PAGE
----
eighteen, remembering

Memory, I think, is a funny thing: curving and whispering at the edges, fading into nothingness, and in the still white cold of the hospital room where I am sitting, the rim of the metal folding chair pressing into my bare legs, your breath and mine heavy as it falls, there are lifetimes worth of memories that blur at the fading edges of my consciousness, and I wish I could remember.

Memory is a love letter, don’t you think? You are so very large in life, even if memories have long since faded, and I am left with nothing but reality. If I close my eyes, I can see you again, and you are wearing the leather coat that you liked so much, with the neatly folded lapels and the dark panels that gleam in the low light of evenings together. In life you were vain, you were loud, you were witty and quick and you could put anything into words, you could make anyone feel, and what I am trying to tell you is that I remember, because soon that will be all I have left.

Ten years old, and you are gone: I can hear your voice over the telephone, muted, squeezed into thinness and distance. Fifteen years old, and all I have is the memory of you — the sharpness of your soap in the mornings, the richness of your leather jacket, the quiet deliberation of your words, because you say nothing without first considering it, turning it over in your mind, carefully, cautiously, as though words are stones dropping into cool still waters at the edges of the lake, where the waters fawn at the gravelled shore. But memory is a funny thing, and there are two of you: the one I remember, and the one that is almost gone, but not quite.

But at the edges, where clarity turns to almost-but-not-yet-gone:
The summer days, when you tell me stories, the sun along my arms, the hem of my dress brushing patterns along my knees, the sky that curves up and along the horizon, blue, clear, unending, glassy, when I am young and nothing is lost yet.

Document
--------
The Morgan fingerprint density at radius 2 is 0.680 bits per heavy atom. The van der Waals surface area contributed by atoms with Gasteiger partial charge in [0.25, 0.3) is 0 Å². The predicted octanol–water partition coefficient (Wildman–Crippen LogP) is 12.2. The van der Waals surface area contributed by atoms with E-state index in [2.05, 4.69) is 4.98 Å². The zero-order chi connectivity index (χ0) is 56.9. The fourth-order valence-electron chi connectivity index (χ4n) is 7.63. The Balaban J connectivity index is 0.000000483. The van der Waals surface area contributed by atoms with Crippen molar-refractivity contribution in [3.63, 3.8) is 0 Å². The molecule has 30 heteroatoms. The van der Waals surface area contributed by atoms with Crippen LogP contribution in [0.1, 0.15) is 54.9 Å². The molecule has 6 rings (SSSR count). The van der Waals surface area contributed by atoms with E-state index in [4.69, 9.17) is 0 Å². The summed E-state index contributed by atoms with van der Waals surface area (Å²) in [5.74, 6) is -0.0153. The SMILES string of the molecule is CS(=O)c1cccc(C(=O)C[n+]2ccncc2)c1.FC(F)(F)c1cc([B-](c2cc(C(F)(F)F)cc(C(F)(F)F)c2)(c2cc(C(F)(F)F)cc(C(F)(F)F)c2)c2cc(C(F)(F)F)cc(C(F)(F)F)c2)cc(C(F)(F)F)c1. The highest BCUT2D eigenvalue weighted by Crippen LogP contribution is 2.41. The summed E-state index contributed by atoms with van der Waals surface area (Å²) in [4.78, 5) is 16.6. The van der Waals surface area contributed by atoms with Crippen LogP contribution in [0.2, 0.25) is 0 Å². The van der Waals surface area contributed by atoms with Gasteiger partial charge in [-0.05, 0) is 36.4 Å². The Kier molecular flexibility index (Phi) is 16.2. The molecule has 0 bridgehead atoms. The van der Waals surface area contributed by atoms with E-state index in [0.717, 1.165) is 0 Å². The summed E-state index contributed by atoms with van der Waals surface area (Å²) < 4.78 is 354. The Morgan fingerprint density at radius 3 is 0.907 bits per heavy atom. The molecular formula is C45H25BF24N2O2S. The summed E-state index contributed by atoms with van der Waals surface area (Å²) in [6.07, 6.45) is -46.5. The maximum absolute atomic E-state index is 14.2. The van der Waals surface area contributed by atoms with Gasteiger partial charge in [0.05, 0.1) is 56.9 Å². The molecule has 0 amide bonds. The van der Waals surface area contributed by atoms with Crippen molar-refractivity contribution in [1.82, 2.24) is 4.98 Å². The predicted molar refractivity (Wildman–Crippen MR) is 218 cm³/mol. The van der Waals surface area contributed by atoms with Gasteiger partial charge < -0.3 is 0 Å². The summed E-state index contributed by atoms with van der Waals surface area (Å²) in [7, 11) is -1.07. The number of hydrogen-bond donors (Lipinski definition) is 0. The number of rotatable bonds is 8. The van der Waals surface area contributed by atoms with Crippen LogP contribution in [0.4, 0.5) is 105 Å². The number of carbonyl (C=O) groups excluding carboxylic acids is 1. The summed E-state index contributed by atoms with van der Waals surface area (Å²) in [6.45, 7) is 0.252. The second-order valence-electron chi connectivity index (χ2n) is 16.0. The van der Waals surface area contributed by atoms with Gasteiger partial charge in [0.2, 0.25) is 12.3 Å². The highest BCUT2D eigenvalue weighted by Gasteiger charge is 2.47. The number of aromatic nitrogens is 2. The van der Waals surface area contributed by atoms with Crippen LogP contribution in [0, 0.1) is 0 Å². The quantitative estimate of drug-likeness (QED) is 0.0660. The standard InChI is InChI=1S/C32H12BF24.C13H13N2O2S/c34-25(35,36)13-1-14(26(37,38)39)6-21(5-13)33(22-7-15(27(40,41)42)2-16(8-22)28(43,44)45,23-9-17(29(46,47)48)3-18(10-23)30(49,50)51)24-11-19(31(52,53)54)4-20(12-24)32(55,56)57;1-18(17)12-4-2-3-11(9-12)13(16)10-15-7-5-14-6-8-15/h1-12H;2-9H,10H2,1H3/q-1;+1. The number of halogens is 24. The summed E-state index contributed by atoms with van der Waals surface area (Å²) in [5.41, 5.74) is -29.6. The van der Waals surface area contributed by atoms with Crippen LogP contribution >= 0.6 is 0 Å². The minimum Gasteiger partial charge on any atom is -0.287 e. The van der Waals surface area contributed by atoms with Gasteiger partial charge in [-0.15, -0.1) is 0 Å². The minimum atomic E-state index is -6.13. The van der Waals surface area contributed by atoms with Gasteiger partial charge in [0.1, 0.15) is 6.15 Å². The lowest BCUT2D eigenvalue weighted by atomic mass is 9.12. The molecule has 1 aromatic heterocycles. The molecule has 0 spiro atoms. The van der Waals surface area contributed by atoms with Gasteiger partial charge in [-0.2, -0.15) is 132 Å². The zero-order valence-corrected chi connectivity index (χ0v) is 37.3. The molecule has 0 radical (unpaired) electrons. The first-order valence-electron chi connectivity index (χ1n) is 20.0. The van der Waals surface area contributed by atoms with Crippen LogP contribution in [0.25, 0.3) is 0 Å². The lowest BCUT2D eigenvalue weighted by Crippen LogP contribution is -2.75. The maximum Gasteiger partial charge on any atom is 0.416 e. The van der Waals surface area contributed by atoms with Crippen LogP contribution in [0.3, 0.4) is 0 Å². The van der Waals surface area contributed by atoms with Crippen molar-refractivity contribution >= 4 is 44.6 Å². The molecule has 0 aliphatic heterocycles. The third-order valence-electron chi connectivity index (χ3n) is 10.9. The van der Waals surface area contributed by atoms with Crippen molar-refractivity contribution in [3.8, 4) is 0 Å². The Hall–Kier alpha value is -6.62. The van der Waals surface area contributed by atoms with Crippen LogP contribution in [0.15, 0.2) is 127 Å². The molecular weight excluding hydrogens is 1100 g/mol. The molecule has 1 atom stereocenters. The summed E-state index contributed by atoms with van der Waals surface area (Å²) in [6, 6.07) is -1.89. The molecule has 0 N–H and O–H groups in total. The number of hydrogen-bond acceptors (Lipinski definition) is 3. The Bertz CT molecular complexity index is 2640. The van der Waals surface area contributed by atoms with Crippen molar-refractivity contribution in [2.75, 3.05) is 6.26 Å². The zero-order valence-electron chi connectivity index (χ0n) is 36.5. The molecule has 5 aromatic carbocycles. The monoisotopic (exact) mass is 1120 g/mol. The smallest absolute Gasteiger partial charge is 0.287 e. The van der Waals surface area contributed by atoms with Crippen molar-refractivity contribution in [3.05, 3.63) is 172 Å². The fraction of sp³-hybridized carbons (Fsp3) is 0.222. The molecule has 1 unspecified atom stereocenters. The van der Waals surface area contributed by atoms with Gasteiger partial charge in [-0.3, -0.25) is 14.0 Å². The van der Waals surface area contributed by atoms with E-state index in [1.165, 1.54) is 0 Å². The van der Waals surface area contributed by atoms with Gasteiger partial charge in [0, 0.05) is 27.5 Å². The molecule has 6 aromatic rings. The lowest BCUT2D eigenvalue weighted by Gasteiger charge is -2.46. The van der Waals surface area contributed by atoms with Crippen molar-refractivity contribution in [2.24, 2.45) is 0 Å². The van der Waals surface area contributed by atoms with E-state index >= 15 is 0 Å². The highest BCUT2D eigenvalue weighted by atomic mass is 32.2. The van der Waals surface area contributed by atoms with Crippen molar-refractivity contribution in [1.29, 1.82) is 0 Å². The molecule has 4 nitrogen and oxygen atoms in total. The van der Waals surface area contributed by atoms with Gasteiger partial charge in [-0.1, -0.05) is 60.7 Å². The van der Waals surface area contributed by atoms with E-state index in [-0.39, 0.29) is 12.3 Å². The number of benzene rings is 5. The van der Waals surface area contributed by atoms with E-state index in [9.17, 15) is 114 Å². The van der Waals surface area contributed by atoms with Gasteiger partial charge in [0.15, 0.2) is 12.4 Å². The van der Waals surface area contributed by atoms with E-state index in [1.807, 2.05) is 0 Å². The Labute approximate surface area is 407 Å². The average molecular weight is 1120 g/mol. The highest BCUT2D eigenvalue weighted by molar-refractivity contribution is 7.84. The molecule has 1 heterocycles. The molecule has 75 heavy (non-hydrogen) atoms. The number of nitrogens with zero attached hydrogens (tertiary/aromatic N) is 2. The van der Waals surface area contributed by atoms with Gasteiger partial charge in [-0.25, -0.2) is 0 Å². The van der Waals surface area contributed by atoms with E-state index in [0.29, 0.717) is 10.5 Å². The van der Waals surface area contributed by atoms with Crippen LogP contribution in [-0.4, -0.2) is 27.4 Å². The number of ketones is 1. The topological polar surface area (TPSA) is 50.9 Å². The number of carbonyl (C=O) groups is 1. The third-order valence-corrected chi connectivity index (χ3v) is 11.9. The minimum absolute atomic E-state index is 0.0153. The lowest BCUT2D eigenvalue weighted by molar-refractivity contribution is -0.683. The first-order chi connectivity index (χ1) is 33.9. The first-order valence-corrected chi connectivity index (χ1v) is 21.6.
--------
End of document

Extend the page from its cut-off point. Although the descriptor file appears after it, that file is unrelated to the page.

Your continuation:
Eighteen years old: I am sitting here now, my legs are crossed and my eyelids are heavy and gritty, and I am drifting somewhere between awake and asleep, and I think that memory is a funny thing, that what I remember might not be quite true, that I have let my memories delve into dreams where it never rains.

Eighteen years old: there are grey hairs threading black, and there are lines spanning your eyes and mouth, as though your face is a map and age has cut rivers across your consciousness. I am eighteen and you are no longer young, and we have memories that have faded and passed into immortality.

I think we — you and I, and the crevice that winds itself between us — have passed into myth, because there was once something, but time and wistfulness have made it into something that it never was.

It is nighttime and you are so very still and small, and the tears press at my eyes, and I wish that I could slip again into memory, because memory is a lie —
Maybe I am a coward, because I would prefer the lie, but the truth is stifling and stark and bright white as a hospital room that screams of antiseptic and clinical precision, and I want to close my eyes and seep into five years once more, instead of eighteen, alone, afraid, and waiting, where my world is nothing but a flat cold plane of truth.

Emily Ebbers (2015)

Major: Political Science. Minor: Spanish.

Emily is a freshman Political Science major who hopes to go onto law school after graduating.

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